'Degrassi: The Next Generation' Star Sarah Barrable-Tishauer is a DJ Now

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Sarah Barrable-Tishauer attends the Canadian Screen Awards at Sony Centre for the Performing Arts on March 3, 2013 in Toronto, Canada.

Drake isn't the only breakout musician from "Degrassi."

Sarah Barrable-Tishauer, better known as Liberty Van Zandt from the original Degrassi: The Next Generation cast, is now a DJ -- proving that Drake isn't the only one capable of using the Canadian television series as a musical launchpad. 

OK, she's not quite Drake. But who is? 

Barrable-Tishauer played Liberty from 2001 to 2009, which is the same timeframe Drake was on the show as Jimmy Brooks. 

Now, she is a DJ on the side. She's a full-time account manager at a marketing agency, according to Buzzfeed. In June, she posted a photo of herself as the valedictorian at her Concordia University graduation (in 2012) and noted in the caption, "Most people assume that being on Degrassi is my proudest accomplishment, but on this day - 5 years ago, I stood up in front of 2,000 of my peers, professors, mentors, friends and family as Valedictorian of the @ConcordiaUniversity Graduating Class 2012."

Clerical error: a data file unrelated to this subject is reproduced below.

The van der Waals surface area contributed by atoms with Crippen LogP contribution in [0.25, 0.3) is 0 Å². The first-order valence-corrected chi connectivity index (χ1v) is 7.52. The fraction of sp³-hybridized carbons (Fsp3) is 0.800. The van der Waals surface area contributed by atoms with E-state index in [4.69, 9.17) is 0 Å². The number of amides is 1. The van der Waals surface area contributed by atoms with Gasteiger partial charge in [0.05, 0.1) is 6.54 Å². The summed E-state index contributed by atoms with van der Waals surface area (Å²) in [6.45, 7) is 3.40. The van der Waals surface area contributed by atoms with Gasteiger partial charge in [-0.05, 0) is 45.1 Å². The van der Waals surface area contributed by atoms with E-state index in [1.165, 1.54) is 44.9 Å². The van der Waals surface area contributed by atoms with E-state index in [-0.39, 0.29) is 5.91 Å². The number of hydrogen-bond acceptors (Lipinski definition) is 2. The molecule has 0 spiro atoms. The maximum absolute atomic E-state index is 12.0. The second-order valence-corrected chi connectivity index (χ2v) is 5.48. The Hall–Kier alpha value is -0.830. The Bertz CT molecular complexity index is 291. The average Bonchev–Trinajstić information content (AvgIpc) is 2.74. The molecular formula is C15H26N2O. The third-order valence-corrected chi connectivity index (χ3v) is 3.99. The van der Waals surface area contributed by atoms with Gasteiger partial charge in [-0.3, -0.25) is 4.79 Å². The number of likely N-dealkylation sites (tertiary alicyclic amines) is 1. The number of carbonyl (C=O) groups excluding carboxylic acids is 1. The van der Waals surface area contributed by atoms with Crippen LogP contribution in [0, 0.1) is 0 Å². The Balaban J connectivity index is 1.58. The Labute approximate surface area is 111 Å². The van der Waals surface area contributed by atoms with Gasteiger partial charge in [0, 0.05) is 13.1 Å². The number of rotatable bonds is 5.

It should be noted that her Instagram username is "djmetime," and she frequently posts photos of her on the job doing what she called "Bass Face." 



Resting bass face. --

A post shared by Sarah Barrable-Tishauer (@djmetime) on


DJ Me Time is a deliberate music alias, as she told Refinery29 in August: "The brand I’m trying to cultivate around Me Time has a lot to do with something that women can bring to this space. A perspective beyond testosterone-fueled parties that are often not safe-spaces women and LGBTQ. I really want to expand to talk about self-care, self-love. A lot about nurturing yourself and how that makes you better in your journey...Talking about self-care in the states' music festivals or concerts or whatever where people can often lose themselves. Not respect themselves, their body, the people around them. That's kind of where Me Time came from.'

"So, wherever I play, we’ll put up signs to call out that discrimination of any form is not tolerated. Too long have certain groups had to feel uncomfortable because the space was not ‘made for them’ or didn’t ‘tolerate them’. We’re turning the tables. These are spaces that anyone should be able to come and be completely themselves and not feel like they have to be someone else, which I think happens a lot in clubs and festival environments where people feel like they have to put on different face or something."